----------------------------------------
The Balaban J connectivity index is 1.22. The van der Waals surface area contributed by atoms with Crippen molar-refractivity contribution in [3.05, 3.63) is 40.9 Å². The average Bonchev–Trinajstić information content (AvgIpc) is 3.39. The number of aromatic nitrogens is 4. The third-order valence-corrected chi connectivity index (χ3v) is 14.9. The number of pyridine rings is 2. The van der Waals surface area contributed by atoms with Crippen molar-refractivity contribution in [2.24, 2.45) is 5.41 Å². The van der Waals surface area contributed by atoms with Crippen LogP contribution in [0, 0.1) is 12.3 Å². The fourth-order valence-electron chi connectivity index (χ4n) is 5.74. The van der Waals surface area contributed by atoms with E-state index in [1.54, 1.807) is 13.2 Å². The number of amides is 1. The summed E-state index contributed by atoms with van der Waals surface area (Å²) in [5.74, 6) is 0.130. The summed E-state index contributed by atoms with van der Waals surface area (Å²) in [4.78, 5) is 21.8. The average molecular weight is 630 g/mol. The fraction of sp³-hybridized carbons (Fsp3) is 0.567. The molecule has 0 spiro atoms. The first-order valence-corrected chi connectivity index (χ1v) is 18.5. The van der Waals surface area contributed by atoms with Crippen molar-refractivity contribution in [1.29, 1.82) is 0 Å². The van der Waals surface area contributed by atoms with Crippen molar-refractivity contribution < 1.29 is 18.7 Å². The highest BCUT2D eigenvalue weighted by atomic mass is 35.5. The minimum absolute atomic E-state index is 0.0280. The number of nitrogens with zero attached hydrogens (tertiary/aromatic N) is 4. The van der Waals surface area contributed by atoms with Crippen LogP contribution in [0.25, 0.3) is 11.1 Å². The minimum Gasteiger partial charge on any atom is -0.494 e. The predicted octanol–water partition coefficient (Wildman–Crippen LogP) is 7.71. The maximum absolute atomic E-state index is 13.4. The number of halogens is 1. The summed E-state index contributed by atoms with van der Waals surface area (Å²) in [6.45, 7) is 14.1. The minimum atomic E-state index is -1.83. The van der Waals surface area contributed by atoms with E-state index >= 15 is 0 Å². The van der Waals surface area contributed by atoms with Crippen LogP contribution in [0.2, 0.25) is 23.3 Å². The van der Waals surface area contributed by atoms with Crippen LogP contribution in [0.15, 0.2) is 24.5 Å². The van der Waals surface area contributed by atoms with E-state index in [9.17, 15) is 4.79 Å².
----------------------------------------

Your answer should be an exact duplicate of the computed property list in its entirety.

The Balaban J connectivity index is 1.22. The van der Waals surface area contributed by atoms with Crippen molar-refractivity contribution in [3.05, 3.63) is 40.9 Å². The average Bonchev–Trinajstić information content (AvgIpc) is 3.39. The number of aromatic nitrogens is 4. The third-order valence-corrected chi connectivity index (χ3v) is 14.9. The number of pyridine rings is 2. The van der Waals surface area contributed by atoms with Crippen molar-refractivity contribution in [2.24, 2.45) is 5.41 Å². The van der Waals surface area contributed by atoms with Crippen LogP contribution in [0, 0.1) is 12.3 Å². The fourth-order valence-electron chi connectivity index (χ4n) is 5.74. The van der Waals surface area contributed by atoms with E-state index in [1.54, 1.807) is 13.2 Å². The number of amides is 1. The summed E-state index contributed by atoms with van der Waals surface area (Å²) in [5.74, 6) is 0.130. The summed E-state index contributed by atoms with van der Waals surface area (Å²) in [4.78, 5) is 21.8. The average molecular weight is 630 g/mol. The fraction of sp³-hybridized carbons (Fsp3) is 0.567. The molecule has 0 spiro atoms. The first-order valence-corrected chi connectivity index (χ1v) is 18.5. The van der Waals surface area contributed by atoms with Crippen molar-refractivity contribution in [1.29, 1.82) is 0 Å². The van der Waals surface area contributed by atoms with Crippen molar-refractivity contribution < 1.29 is 18.7 Å². The highest BCUT2D eigenvalue weighted by atomic mass is 35.5. The minimum absolute atomic E-state index is 0.0280. The number of nitrogens with zero attached hydrogens (tertiary/aromatic N) is 4. The van der Waals surface area contributed by atoms with Crippen LogP contribution in [0.25, 0.3) is 11.1 Å². The minimum Gasteiger partial charge on any atom is -0.494 e. The predicted octanol–water partition coefficient (Wildman–Crippen LogP) is 7.71. The maximum absolute atomic E-state index is 13.4. The number of halogens is 1. The summed E-state index contributed by atoms with van der Waals surface area (Å²) in [6.45, 7) is 14.1. The minimum atomic E-state index is -1.83. The van der Waals surface area contributed by atoms with E-state index >= 15 is 0 Å². The van der Waals surface area contributed by atoms with Crippen LogP contribution in [0.2, 0.25) is 23.3 Å². The van der Waals surface area contributed by atoms with Crippen LogP contribution in [0.15, 0.2) is 24.5 Å². The van der Waals surface area contributed by atoms with E-state index in [9.17, 15) is 4.79 Å².